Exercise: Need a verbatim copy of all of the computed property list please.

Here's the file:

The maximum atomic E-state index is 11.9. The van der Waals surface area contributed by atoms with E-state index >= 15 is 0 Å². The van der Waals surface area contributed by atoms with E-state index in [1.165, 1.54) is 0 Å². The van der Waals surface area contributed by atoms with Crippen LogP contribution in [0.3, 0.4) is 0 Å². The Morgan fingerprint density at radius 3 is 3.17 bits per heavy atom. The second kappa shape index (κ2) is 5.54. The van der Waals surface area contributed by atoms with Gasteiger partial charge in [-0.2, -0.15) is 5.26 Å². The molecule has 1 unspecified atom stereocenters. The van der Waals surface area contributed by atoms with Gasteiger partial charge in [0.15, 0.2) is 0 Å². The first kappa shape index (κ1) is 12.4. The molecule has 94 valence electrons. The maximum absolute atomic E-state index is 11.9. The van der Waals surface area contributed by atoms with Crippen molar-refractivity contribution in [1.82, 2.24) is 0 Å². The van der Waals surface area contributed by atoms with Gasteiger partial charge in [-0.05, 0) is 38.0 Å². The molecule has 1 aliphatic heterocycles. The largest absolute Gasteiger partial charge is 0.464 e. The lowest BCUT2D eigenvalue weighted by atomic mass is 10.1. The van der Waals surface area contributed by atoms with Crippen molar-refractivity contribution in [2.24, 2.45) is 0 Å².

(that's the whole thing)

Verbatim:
The maximum atomic E-state index is 11.9. The van der Waals surface area contributed by atoms with E-state index >= 15 is 0 Å². The van der Waals surface area contributed by atoms with E-state index in [1.165, 1.54) is 0 Å². The van der Waals surface area contributed by atoms with Crippen LogP contribution in [0.3, 0.4) is 0 Å². The Morgan fingerprint density at radius 3 is 3.17 bits per heavy atom. The second kappa shape index (κ2) is 5.54. The van der Waals surface area contributed by atoms with Gasteiger partial charge in [-0.2, -0.15) is 5.26 Å². The molecule has 1 unspecified atom stereocenters. The van der Waals surface area contributed by atoms with Gasteiger partial charge in [0.15, 0.2) is 0 Å². The first kappa shape index (κ1) is 12.4. The molecule has 94 valence electrons. The maximum absolute atomic E-state index is 11.9. The van der Waals surface area contributed by atoms with Crippen molar-refractivity contribution in [1.82, 2.24) is 0 Å². The van der Waals surface area contributed by atoms with Gasteiger partial charge in [-0.05, 0) is 38.0 Å². The molecule has 1 aliphatic heterocycles. The largest absolute Gasteiger partial charge is 0.464 e. The lowest BCUT2D eigenvalue weighted by atomic mass is 10.1. The van der Waals surface area contributed by atoms with Crippen molar-refractivity contribution in [2.24, 2.45) is 0 Å².